• The Partnering4Health white paper has been released.  The white paper includes both a summary documentas well as pull-outs for each focus area of physical activity, nutrition, smoke-free environments and community clinical linkages. 
  • The Partnering4Health microsite hosts the white paper as well as additional resources from the national project. The site is hosted by the Society of Public Health Education (SOPHE) at http://partnering4health.org
  • DHPE created an online sustainability course, featuring several community partners.  The course also has an accompanying toolkit created by SOPHE.
  • A  final video integrates interviews with national partners, including American Health Association, American Planning Association, and the National WIC Association, from the Denver meeting. 
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DHPE Partner the National Physical Activity Society Releases Walkable Communities Success Stories

Wednesday, October 12, 2016   (0 Comments)
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Walkable Communities: Eight U.S. Small Towns

The National Physical Activity Society has released the 2nd edition of Stories from Small Towns, which highlights eight U.S. towns that have made changes so people can walk and bike more freely. The stories demonstrate that structural changes to make walking easier can be carried out in America’s thousands of small towns and not just its big cities. The project aims to inspire town leaders across the country to see such infrastructure as possible and worthy.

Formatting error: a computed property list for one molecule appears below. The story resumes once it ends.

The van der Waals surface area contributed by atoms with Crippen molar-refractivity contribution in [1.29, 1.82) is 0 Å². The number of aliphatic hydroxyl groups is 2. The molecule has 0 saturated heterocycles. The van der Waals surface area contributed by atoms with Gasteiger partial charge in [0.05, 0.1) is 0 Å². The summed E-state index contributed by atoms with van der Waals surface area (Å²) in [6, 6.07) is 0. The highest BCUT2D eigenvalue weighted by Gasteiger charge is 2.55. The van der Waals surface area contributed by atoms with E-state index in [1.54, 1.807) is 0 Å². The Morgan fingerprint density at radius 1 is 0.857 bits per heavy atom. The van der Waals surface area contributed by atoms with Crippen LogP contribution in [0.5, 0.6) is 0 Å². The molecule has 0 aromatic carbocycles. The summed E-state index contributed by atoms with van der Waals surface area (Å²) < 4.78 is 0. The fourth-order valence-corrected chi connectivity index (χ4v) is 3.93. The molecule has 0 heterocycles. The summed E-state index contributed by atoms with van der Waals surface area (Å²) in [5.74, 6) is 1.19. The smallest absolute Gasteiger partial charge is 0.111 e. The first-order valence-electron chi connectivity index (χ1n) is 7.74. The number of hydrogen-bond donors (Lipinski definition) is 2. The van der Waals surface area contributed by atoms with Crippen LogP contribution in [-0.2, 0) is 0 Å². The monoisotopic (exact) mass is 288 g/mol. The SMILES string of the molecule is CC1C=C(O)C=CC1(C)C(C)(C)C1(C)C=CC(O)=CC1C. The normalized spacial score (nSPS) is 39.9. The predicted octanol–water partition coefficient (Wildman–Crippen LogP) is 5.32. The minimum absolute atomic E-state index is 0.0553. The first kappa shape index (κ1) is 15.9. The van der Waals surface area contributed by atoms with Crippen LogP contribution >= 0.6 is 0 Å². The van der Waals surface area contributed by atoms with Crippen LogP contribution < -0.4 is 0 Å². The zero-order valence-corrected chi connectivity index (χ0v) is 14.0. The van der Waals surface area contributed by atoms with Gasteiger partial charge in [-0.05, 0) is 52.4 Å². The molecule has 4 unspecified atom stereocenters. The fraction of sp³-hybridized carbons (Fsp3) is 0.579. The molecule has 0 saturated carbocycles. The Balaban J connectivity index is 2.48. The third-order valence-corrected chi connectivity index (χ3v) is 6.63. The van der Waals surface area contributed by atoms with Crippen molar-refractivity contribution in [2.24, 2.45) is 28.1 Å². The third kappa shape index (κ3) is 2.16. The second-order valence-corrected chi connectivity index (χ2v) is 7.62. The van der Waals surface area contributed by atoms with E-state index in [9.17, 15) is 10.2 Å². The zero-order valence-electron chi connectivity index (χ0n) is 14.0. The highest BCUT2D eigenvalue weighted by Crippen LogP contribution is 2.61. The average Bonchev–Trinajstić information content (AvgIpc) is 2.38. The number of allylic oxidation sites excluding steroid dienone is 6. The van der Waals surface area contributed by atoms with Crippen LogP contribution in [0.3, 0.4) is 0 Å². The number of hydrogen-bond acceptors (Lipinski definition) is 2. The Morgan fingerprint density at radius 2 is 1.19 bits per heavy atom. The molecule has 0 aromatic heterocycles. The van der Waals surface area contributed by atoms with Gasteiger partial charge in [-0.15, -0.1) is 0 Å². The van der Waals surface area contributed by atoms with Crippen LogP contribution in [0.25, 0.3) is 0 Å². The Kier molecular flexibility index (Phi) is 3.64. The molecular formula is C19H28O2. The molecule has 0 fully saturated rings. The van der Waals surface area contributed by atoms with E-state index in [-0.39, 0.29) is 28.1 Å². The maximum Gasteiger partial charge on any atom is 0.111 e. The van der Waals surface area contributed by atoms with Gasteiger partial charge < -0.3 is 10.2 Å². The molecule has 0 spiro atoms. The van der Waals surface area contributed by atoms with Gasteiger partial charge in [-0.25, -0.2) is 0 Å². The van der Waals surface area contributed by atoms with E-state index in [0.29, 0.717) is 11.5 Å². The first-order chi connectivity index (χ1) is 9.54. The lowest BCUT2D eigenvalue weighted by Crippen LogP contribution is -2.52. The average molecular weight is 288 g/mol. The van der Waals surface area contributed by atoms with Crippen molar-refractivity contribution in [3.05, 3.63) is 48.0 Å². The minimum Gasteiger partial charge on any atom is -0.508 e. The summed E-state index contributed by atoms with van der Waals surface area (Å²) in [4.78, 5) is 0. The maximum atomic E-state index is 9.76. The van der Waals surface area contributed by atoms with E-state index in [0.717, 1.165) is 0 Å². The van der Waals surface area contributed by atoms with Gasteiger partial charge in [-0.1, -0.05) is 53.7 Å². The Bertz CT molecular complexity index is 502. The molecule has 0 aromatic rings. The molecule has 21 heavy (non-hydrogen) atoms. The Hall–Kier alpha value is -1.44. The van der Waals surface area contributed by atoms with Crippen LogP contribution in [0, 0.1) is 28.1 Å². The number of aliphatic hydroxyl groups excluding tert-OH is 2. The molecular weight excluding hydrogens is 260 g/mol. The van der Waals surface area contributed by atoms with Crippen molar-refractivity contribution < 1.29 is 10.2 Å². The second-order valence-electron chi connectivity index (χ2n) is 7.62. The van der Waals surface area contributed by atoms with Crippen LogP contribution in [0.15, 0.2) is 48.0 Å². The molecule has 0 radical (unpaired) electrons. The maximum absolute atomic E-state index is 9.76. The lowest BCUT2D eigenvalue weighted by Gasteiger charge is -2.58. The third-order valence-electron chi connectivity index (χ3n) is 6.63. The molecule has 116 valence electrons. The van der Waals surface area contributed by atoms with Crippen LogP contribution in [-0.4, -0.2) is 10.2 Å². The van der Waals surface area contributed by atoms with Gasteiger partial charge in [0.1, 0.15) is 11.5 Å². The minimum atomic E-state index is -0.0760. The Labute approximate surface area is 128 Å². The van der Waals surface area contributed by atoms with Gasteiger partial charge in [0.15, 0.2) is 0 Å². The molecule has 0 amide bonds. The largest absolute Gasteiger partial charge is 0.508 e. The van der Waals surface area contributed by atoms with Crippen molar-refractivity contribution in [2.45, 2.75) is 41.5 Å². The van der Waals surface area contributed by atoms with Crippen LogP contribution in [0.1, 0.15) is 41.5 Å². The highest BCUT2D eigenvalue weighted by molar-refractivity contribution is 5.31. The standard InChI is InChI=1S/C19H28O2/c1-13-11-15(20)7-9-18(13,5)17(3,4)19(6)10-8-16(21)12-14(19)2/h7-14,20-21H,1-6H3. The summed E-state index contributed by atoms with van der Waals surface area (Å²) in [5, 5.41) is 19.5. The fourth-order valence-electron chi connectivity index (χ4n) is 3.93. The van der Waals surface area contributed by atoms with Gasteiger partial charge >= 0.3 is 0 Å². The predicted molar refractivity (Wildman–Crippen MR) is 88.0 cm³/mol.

“We want to demonstrate that walking and biking can be a priority in small towns, not just big cities,” said Pam Eidson, executive director of the Society. “These towns have put in sidewalks, trails, and town squares that attract people on foot or two wheels.”

Each one-page community description includes photos and advice to other small towns. Towns must have populations under 25,000 to be included. In this second edition, populations ranged from 1,500 to more than 15,000 people.

The U.S. Surgeon General recently issued a call to “make walking a national priority” and to “design communities that make it safe and easy to walk for people of all ages and abilities.” The health recommendation is to get a minimum of 150 minutes of moderate physical activity each week. While walking is the most common form of physical activity, health was not usually the primary motivator for these towns. Connecting people to local businesses, pride of place, safe ways to get to school, connection with nature, gathering spots, and even literacy featured in the reasons behind the towns’ efforts.

The National Physical Activity Society is a nonprofit organization supporting public health efforts to promote active communities. Members include state and local public health managers, nonprofits, academics, active transportation designers, and fitness professionals who want to have a broader impact, among others.

Towns featured in the second edition are Eufaula, Alabama; Canton, Connecticut; Sergeant Bluff, Iowa; Hebron, Nebraska; Davidson, North Carolina; Molalla, Oregon; Sulphur Springs, Texas; and Soap Lake, Washington. The first edition was released in 2015.

Entire 2nd edition set and individual community stories available at the NPAS web site:

http://physicalactivitysociety.org/stories-from-small-towns/